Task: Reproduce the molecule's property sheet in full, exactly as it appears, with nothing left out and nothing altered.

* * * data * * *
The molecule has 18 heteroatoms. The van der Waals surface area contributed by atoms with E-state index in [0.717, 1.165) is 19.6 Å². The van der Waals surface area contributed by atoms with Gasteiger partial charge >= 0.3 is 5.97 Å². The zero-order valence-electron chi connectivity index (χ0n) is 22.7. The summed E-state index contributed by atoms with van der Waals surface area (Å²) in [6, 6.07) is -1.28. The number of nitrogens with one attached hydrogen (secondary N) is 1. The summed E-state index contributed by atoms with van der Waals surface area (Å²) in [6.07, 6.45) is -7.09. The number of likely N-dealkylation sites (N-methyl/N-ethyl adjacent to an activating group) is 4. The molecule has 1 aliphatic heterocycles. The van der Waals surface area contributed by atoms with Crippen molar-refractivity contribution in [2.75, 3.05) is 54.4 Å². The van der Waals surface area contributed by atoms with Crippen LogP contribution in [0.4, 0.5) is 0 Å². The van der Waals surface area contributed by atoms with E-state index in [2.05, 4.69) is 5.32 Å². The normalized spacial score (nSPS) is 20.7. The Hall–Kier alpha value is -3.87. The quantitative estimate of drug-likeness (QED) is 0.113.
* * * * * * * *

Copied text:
The molecule has 18 heteroatoms. The van der Waals surface area contributed by atoms with E-state index in [0.717, 1.165) is 19.6 Å². The van der Waals surface area contributed by atoms with Gasteiger partial charge >= 0.3 is 5.97 Å². The zero-order valence-electron chi connectivity index (χ0n) is 22.7. The summed E-state index contributed by atoms with van der Waals surface area (Å²) in [6, 6.07) is -1.28. The number of nitrogens with one attached hydrogen (secondary N) is 1. The summed E-state index contributed by atoms with van der Waals surface area (Å²) in [6.07, 6.45) is -7.09. The number of likely N-dealkylation sites (N-methyl/N-ethyl adjacent to an activating group) is 4. The molecule has 1 aliphatic heterocycles. The van der Waals surface area contributed by atoms with Crippen molar-refractivity contribution in [2.75, 3.05) is 54.4 Å². The van der Waals surface area contributed by atoms with Crippen LogP contribution in [0.4, 0.5) is 0 Å². The van der Waals surface area contributed by atoms with E-state index in [2.05, 4.69) is 5.32 Å². The normalized spacial score (nSPS) is 20.7. The Hall–Kier alpha value is -3.87. The quantitative estimate of drug-likeness (QED) is 0.113.